Elite Politics and Inequality: The Development of Fiscal Capacity in Authoritarian Regimes
The ability to raise revenue is one of the most fundamental requirements for state- hood. Without revenues, states are unable to perform even the most basic tasks. In this dissertation I aim to answer the question: When do authoritarian elites in- vest in fiscal capacity? First, I develop a theoretical argument using computational modeling techniques. I contend that inequality increases the costs associated with higher fiscal capacity due to a possible regime change in the future. On the other hand, elite demand for government spending can raise the incentives for autocrats to increase the tax capacity of the state. Complimentarity between elite-owned capital and government investment can lead to a demand for higher taxation. Based on their personal utility associated with government spending, elites weigh the current benefit of higher tax capacity with possible future costs.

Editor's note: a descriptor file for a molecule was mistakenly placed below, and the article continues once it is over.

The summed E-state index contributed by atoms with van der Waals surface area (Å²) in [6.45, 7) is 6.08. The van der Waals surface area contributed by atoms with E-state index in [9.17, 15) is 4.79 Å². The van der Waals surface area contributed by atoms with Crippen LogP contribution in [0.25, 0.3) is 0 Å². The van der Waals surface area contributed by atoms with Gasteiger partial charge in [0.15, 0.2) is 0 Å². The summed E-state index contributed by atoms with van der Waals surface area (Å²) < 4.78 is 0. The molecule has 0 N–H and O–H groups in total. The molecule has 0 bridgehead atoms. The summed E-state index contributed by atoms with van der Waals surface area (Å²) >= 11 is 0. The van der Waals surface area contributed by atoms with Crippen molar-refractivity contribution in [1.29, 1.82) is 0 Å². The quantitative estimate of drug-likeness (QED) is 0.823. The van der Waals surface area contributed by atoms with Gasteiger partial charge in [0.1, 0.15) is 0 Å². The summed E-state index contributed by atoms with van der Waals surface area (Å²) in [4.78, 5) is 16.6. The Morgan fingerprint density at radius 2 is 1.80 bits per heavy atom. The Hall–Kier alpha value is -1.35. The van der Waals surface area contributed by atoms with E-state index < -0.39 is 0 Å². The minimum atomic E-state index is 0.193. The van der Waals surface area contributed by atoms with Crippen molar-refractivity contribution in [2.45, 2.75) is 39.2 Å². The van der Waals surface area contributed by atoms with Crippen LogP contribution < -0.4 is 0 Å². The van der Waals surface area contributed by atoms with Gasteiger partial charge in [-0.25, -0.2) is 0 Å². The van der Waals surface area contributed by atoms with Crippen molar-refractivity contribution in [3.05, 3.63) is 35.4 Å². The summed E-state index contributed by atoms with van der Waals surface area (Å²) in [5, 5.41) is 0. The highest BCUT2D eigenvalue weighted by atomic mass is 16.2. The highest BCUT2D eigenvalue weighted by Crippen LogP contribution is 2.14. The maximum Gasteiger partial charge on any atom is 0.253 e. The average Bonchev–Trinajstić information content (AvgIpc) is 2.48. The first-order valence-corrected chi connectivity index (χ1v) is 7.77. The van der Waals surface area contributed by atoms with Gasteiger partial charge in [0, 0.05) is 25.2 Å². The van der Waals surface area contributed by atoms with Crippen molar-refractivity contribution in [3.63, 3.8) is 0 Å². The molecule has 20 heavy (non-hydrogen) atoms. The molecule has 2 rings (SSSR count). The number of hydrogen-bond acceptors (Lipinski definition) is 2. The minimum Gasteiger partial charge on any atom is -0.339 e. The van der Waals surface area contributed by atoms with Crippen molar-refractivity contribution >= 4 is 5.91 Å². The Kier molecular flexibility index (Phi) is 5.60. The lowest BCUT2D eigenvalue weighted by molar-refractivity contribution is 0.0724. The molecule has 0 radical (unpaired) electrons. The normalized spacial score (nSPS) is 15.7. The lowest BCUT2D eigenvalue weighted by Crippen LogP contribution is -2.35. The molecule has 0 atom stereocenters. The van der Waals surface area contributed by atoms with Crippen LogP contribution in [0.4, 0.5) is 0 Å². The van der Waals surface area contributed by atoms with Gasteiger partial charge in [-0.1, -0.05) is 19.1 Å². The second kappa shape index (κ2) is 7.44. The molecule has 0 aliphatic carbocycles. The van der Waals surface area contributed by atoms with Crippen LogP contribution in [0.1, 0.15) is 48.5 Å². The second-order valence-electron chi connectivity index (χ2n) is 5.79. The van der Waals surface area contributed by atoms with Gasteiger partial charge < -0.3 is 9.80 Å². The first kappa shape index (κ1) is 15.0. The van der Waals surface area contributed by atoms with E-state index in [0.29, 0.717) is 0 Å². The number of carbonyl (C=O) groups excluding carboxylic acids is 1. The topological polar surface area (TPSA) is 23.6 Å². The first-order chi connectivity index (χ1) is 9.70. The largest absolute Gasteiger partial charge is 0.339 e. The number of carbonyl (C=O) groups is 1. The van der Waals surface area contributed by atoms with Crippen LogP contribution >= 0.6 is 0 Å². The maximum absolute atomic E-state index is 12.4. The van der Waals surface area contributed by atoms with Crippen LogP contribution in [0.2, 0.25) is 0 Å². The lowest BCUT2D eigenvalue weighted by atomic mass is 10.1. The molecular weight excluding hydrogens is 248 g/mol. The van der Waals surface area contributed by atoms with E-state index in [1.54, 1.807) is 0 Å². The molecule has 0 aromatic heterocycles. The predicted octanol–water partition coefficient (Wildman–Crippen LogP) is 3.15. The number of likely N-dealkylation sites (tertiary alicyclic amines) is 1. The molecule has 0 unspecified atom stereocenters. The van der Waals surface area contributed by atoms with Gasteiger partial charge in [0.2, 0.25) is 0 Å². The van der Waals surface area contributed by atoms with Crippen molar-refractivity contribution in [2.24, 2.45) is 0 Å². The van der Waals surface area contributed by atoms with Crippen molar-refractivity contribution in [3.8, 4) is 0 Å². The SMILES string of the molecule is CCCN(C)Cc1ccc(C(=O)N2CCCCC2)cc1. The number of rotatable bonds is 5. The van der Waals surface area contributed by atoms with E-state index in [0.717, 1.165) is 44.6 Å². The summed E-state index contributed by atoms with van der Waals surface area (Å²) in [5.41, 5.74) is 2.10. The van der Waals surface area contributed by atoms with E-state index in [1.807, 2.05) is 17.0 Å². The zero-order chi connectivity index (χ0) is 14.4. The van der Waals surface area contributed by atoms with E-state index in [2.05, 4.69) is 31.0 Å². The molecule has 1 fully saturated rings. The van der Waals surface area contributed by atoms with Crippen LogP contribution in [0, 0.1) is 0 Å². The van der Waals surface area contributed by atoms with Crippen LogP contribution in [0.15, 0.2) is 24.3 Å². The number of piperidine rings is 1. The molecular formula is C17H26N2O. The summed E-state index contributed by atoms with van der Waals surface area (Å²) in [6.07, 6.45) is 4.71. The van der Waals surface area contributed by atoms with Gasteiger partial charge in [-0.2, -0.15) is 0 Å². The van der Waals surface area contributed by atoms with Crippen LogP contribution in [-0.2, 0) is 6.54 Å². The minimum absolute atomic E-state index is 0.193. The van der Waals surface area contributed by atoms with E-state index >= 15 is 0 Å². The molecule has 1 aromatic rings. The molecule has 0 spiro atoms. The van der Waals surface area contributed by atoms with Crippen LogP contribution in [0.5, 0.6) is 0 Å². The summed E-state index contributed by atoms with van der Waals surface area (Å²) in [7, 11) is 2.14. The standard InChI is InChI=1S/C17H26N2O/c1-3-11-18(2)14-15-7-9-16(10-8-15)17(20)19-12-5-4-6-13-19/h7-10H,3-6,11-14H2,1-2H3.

I then test the overarching theoretical argument across two different datasets. First, I empirically investigate the question on a sample of over 90 authoritarian regimes from 1980 to 2006. Estimating a number of different models and including a variety of controls, I find that inequality has a strong negative long term effect on fiscal capacity. On the other hand, more industrial countries have higher levels of capacity. In the second empirical chapter, I investigate the theoretical argument on newly collected data on tax revenue and administrative spending in local Prussian counties in the 19th century. Again, I find that local inequality has strong negative effects, while more industrial areas are associated with higher levels of fiscal capacity.
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